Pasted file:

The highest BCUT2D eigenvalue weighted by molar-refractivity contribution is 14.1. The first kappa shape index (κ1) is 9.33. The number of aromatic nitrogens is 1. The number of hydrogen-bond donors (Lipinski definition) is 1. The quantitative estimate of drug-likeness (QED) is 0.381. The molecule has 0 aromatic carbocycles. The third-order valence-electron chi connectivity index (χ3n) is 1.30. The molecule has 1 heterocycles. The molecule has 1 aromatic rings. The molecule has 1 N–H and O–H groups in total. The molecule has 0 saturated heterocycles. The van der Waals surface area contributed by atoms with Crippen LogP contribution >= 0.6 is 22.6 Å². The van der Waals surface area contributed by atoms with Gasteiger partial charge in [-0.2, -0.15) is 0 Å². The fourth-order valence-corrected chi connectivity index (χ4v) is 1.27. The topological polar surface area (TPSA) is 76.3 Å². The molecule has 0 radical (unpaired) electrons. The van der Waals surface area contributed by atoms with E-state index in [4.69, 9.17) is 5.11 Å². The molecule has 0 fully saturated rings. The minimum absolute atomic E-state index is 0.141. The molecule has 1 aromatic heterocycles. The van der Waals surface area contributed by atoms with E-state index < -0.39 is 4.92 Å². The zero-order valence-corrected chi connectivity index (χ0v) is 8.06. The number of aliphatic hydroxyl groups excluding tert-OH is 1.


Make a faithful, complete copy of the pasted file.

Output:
The highest BCUT2D eigenvalue weighted by molar-refractivity contribution is 14.1. The first kappa shape index (κ1) is 9.33. The number of aromatic nitrogens is 1. The number of hydrogen-bond donors (Lipinski definition) is 1. The quantitative estimate of drug-likeness (QED) is 0.381. The molecule has 0 aromatic carbocycles. The third-order valence-electron chi connectivity index (χ3n) is 1.30. The molecule has 1 heterocycles. The molecule has 1 aromatic rings. The molecule has 1 N–H and O–H groups in total. The molecule has 0 saturated heterocycles. The van der Waals surface area contributed by atoms with Crippen LogP contribution >= 0.6 is 22.6 Å². The van der Waals surface area contributed by atoms with Gasteiger partial charge in [-0.2, -0.15) is 0 Å². The fourth-order valence-corrected chi connectivity index (χ4v) is 1.27. The topological polar surface area (TPSA) is 76.3 Å². The molecule has 0 radical (unpaired) electrons. The van der Waals surface area contributed by atoms with E-state index in [4.69, 9.17) is 5.11 Å². The molecule has 0 fully saturated rings. The minimum absolute atomic E-state index is 0.141. The molecule has 1 aromatic heterocycles. The van der Waals surface area contributed by atoms with E-state index < -0.39 is 4.92 Å². The zero-order valence-corrected chi connectivity index (χ0v) is 8.06. The number of aliphatic hydroxyl groups excluding tert-OH is 1.